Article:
MR: When you’re creating and improvising and playing truly from the heart and deep down, what is that experience like? It’s probably something difficult to describe but I’d like to see if you could pinpoint it.
DK: You know, I think there is something that comes from being completely in the moment and letting the music just sweep you away. It doesn’t happen every day or every time I pick up the horn, but when it does happen it makes you really appreciate, “Okay, this is really what I’m doing, what my strength is in this lifetime. I’m here to play this thing and to use this as my vehicle to transform. Hopefully, people are hearing this and they’re being moved by it. It’s not always using the saxophone. We just came off of our cruise, we had a cruise to Alaska taking twenty one hundred people who come from very different lives, all different backgrounds, and taking them on a trip for a week and sharing all of this music together and not just music but the camaraderie and friendship and all of the elegance and grandeur and majesty of Alaska and all of these incredibly beautiful vistas, it’s feeding the soul. It’s what music does, it’s what nature does, it’s what great pieces of art do, it’s feeding our souls with love and light and goodness, and I think that’s what everybody’s after. That sense that you know in your heart when you see it, “Oh, I keep forgetting because I’m so disconnected most of the time that this is what it means to be alive.” Music is one of those things that’s a reminder if people’s hearts are open, it’s a great reminder of the true essence of what being alive is. Light and love and positivity and growth and transformation and inspiration and all of those things that we in our busy lives get very disconnected from.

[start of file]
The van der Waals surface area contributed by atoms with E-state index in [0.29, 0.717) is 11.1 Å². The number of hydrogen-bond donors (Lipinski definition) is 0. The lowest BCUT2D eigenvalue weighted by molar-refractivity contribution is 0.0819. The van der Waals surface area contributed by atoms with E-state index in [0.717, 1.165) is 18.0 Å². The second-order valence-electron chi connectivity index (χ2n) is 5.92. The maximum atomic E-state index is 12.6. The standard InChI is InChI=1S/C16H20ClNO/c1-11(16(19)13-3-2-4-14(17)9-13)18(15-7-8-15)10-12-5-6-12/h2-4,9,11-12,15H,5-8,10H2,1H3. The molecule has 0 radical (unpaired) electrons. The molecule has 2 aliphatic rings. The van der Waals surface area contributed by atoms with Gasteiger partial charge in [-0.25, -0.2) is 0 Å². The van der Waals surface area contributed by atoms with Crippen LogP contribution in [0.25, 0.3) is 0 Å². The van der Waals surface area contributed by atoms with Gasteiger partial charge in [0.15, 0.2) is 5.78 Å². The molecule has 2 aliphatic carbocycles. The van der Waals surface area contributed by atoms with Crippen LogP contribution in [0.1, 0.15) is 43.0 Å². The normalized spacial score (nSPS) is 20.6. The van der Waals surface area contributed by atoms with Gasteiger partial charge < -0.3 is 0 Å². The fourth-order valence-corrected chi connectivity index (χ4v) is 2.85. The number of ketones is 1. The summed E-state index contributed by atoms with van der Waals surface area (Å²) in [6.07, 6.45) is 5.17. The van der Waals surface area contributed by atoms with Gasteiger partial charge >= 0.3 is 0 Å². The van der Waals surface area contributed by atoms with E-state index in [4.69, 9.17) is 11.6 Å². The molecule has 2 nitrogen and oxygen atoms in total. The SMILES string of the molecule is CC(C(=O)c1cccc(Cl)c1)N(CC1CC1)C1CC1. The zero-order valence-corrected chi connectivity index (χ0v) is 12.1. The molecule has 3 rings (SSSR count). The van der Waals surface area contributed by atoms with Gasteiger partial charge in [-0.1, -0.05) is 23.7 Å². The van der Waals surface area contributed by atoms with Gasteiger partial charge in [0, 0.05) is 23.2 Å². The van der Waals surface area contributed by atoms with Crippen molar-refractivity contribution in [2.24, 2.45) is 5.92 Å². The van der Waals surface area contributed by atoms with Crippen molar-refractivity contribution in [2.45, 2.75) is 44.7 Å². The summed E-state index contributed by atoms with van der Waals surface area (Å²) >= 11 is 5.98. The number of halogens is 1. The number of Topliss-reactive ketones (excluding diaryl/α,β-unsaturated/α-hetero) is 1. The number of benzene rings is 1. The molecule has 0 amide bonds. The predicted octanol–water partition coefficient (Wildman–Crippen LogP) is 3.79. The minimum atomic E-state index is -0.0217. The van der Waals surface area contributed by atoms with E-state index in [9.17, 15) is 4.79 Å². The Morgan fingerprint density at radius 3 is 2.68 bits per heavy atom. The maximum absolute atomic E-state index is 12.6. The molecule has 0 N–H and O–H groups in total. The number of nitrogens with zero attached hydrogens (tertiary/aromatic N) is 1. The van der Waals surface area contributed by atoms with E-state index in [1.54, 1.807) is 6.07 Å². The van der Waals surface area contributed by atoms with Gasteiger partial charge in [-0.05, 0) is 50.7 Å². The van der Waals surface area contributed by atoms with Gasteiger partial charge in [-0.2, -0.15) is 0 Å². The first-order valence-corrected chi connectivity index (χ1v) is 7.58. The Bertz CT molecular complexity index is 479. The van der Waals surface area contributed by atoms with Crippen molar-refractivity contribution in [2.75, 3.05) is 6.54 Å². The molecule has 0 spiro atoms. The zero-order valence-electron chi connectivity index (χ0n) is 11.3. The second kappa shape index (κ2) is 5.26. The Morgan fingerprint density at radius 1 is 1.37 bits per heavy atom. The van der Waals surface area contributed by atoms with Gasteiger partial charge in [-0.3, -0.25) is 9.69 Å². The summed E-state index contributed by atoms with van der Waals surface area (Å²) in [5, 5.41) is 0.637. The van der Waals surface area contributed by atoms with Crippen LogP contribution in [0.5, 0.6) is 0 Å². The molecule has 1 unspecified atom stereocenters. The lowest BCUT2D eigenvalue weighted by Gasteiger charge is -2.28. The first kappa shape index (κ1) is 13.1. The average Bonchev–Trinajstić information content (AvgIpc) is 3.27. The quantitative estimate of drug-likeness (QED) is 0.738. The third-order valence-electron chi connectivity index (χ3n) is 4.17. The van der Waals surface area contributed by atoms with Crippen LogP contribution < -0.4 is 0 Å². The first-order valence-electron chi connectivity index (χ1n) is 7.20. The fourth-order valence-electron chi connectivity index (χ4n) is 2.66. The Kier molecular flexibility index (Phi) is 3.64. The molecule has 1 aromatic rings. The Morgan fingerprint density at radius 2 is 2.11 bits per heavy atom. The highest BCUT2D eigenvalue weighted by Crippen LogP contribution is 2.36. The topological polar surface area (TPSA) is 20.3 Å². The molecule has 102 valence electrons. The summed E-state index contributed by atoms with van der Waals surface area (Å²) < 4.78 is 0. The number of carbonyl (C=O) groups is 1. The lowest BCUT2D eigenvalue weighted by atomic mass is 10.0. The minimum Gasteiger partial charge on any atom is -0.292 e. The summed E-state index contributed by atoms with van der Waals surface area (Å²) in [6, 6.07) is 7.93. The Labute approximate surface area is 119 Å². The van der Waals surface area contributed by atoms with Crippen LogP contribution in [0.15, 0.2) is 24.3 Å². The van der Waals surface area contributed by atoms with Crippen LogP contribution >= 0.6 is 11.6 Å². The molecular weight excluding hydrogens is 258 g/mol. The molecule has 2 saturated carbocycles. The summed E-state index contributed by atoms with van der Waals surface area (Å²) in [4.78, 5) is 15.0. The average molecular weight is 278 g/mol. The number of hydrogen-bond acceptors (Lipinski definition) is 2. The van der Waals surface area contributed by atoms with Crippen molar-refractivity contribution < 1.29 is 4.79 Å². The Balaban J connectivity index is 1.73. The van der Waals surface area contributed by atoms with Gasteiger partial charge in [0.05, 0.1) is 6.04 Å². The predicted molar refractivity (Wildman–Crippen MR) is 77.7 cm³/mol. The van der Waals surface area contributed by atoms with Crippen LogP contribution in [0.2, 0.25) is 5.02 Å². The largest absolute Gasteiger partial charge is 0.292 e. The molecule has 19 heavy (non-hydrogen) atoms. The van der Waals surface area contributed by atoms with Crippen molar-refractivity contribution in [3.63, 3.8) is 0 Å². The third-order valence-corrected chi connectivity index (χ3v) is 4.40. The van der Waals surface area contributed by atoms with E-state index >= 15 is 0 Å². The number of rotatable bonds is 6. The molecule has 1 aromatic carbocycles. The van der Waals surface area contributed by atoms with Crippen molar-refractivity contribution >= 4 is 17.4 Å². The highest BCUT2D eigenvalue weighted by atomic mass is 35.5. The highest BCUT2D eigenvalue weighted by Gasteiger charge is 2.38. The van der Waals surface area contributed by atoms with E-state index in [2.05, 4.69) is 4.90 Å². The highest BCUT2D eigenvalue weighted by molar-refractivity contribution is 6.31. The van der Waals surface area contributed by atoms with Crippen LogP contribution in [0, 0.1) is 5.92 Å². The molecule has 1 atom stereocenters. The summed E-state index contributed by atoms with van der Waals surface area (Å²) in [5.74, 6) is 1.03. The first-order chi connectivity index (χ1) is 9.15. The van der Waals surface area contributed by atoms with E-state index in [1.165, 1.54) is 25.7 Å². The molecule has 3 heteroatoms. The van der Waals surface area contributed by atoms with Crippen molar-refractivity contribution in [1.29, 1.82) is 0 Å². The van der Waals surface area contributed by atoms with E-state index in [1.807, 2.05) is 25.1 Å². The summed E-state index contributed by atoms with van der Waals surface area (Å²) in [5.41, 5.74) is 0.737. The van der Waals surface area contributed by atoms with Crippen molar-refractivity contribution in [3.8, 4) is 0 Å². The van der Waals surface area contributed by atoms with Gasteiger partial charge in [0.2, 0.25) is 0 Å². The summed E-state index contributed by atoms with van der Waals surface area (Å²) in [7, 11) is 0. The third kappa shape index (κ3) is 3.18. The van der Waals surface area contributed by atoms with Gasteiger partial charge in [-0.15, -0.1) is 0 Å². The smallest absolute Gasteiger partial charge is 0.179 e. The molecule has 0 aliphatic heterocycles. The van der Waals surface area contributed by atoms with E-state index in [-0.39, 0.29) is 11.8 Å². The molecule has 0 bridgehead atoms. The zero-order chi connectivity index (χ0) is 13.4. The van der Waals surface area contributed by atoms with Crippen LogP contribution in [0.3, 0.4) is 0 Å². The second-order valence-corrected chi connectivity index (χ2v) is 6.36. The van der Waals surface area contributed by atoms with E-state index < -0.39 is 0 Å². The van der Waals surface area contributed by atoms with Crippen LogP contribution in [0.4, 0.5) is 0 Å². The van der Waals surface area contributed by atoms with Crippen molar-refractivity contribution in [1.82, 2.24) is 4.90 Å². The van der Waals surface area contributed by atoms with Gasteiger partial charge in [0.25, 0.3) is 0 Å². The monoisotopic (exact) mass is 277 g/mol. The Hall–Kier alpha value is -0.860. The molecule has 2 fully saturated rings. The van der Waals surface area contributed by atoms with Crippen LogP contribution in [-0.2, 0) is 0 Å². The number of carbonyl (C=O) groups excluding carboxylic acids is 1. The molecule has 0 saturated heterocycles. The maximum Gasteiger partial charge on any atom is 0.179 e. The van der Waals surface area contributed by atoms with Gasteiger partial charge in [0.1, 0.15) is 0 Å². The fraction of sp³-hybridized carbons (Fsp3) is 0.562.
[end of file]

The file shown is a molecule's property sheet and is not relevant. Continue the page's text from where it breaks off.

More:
MR: Dave, now is a perfect time to inject that traditional question. What advice do you have for new artists?